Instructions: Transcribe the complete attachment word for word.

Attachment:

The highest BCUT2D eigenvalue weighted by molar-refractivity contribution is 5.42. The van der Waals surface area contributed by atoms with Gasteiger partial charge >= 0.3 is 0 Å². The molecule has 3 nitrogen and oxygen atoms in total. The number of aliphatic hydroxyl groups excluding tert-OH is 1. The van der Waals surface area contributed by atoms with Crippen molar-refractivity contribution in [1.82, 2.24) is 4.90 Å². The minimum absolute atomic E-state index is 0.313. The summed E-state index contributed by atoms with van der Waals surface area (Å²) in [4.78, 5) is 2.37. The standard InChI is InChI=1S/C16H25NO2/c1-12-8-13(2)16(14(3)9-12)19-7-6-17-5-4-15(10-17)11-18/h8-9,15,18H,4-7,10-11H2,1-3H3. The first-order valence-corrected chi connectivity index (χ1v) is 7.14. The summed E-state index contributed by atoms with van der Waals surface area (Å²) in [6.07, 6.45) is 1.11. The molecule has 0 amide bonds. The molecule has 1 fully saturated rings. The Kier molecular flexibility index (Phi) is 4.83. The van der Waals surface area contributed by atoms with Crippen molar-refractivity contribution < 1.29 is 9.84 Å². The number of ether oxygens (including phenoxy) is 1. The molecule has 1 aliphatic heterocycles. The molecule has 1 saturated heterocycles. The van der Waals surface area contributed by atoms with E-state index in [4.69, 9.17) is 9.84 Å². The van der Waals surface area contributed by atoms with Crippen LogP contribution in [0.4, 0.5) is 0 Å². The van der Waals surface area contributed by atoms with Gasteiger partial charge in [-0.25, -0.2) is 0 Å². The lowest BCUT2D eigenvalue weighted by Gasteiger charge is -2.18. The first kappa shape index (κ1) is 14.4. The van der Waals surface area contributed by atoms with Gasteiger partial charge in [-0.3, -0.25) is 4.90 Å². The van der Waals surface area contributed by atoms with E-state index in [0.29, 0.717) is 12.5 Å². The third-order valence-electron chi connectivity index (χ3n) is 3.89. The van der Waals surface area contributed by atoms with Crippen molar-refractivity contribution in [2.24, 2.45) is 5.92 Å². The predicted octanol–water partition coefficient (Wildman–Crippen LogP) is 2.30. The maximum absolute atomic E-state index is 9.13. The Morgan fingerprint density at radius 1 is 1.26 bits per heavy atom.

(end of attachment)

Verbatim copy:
The highest BCUT2D eigenvalue weighted by molar-refractivity contribution is 5.42. The van der Waals surface area contributed by atoms with Gasteiger partial charge >= 0.3 is 0 Å². The molecule has 3 nitrogen and oxygen atoms in total. The number of aliphatic hydroxyl groups excluding tert-OH is 1. The van der Waals surface area contributed by atoms with Crippen molar-refractivity contribution in [1.82, 2.24) is 4.90 Å². The minimum absolute atomic E-state index is 0.313. The summed E-state index contributed by atoms with van der Waals surface area (Å²) in [4.78, 5) is 2.37. The standard InChI is InChI=1S/C16H25NO2/c1-12-8-13(2)16(14(3)9-12)19-7-6-17-5-4-15(10-17)11-18/h8-9,15,18H,4-7,10-11H2,1-3H3. The first-order valence-corrected chi connectivity index (χ1v) is 7.14. The summed E-state index contributed by atoms with van der Waals surface area (Å²) in [6.07, 6.45) is 1.11. The molecule has 0 amide bonds. The molecule has 1 fully saturated rings. The Kier molecular flexibility index (Phi) is 4.83. The van der Waals surface area contributed by atoms with Crippen molar-refractivity contribution < 1.29 is 9.84 Å². The number of ether oxygens (including phenoxy) is 1. The molecule has 1 aliphatic heterocycles. The molecule has 1 saturated heterocycles. The van der Waals surface area contributed by atoms with E-state index in [4.69, 9.17) is 9.84 Å². The van der Waals surface area contributed by atoms with Crippen LogP contribution in [0.4, 0.5) is 0 Å². The van der Waals surface area contributed by atoms with Gasteiger partial charge in [-0.25, -0.2) is 0 Å². The lowest BCUT2D eigenvalue weighted by Gasteiger charge is -2.18. The first kappa shape index (κ1) is 14.4. The van der Waals surface area contributed by atoms with Gasteiger partial charge in [-0.3, -0.25) is 4.90 Å². The van der Waals surface area contributed by atoms with E-state index in [0.29, 0.717) is 12.5 Å². The third-order valence-electron chi connectivity index (χ3n) is 3.89. The van der Waals surface area contributed by atoms with Crippen molar-refractivity contribution in [2.24, 2.45) is 5.92 Å². The predicted octanol–water partition coefficient (Wildman–Crippen LogP) is 2.30. The maximum absolute atomic E-state index is 9.13. The Morgan fingerprint density at radius 1 is 1.26 bits per heavy atom.